A meeting President Barack Obama will hold with human rights activists in St. Petersburg on September 6 will include members of the LGBT community, a top administration official traveling with the president confirmed this week.
Ben Rhodes, Obama’s deputy national security advisor, told reporters aboard Air Force en route to Russia that the decision to include LGBT leaders came in response to the draconian new law there criminalizing public discussion of relations between people of what it terms “non-traditional sexualities.”
“Saint Petersburg has also been a longstanding location where there’s been a lot of civil society activity,” Rhodes said of the planned meeting, according to a transcript provided by the White House. “I’d also note in particular that we wanted to include representatives of the LGBT community in Russia. Given our serious concerns with some of the recent laws that have been passed and restrictions on activity for gays and lesbians within Russia, we felt it was important to ensure that we were including their voices in a discussion with the president.”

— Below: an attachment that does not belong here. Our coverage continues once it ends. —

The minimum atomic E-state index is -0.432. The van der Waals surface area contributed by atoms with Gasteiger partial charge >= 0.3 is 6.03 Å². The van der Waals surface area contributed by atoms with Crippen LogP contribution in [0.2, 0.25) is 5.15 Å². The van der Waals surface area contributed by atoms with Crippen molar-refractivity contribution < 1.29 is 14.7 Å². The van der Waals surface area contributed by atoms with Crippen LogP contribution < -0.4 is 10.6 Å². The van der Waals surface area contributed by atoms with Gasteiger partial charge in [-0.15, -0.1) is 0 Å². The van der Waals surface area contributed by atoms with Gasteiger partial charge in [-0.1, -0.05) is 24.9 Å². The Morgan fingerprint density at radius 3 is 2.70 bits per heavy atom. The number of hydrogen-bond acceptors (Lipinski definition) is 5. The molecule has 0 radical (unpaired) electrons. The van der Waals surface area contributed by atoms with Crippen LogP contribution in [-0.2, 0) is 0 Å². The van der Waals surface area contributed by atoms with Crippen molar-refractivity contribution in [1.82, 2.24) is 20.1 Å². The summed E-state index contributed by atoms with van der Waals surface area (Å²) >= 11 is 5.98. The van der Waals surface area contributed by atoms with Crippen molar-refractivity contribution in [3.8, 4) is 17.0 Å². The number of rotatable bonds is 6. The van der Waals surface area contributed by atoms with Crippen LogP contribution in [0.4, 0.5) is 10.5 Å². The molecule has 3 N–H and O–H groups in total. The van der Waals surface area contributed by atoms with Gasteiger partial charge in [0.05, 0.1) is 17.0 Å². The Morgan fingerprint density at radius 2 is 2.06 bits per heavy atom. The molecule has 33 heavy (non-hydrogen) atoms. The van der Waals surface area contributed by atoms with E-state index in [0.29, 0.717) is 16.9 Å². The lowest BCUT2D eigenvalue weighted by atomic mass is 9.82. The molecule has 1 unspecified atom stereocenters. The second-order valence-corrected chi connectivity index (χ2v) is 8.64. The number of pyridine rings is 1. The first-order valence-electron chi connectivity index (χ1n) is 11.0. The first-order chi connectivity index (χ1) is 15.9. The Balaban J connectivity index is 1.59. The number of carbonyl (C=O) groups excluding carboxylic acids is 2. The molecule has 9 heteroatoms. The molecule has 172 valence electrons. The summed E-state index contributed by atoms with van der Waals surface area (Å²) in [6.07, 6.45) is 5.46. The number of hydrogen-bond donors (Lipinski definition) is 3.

The meeting will likely add to tensions between the American and Russian presidents, already inflamed by Russia’s resistance to United Nations action in response to evidence the Syrian government used chemical weapons against its own citizens and to Putin’s harboring of Edward Snowden, a former employee of a leading government contractor who leaked top-secret details of the National Security Agency’s surveillance programs.
As Obama arrived in Russia, the Associated Press reported that a Russian lawmaker was putting forward new legislation to deny gay and lesbian parents custody of their children, likening homosexuality to alcoholism, drug abuse, and child abuse.
Meanwhile, Putin told AP that the new anti-gay law would not be used to persecute visitors to the 2014 Winter Olympics in Sochi, though the Russian government has gone back and forth several times on whether foreigners in Sochi would put themselves at risk by speaking up for LGBT rights.
Putin also tried to put a friendly face on his relationship with the LGBT community.
“I assure you that I work with these people, I sometimes award them with state prizes or decorations for their achievements in various fields,” he told AP and Russian State Channel 1 television. “We have absolutely normal relations, and I don't see anything out of the ordinary here.”
The new Russian crackdown on gays –– coming after years of Pride demonstrations being brutally squelched –– has spawned outrage, protests, and calls for an Olympic boycott worldwide.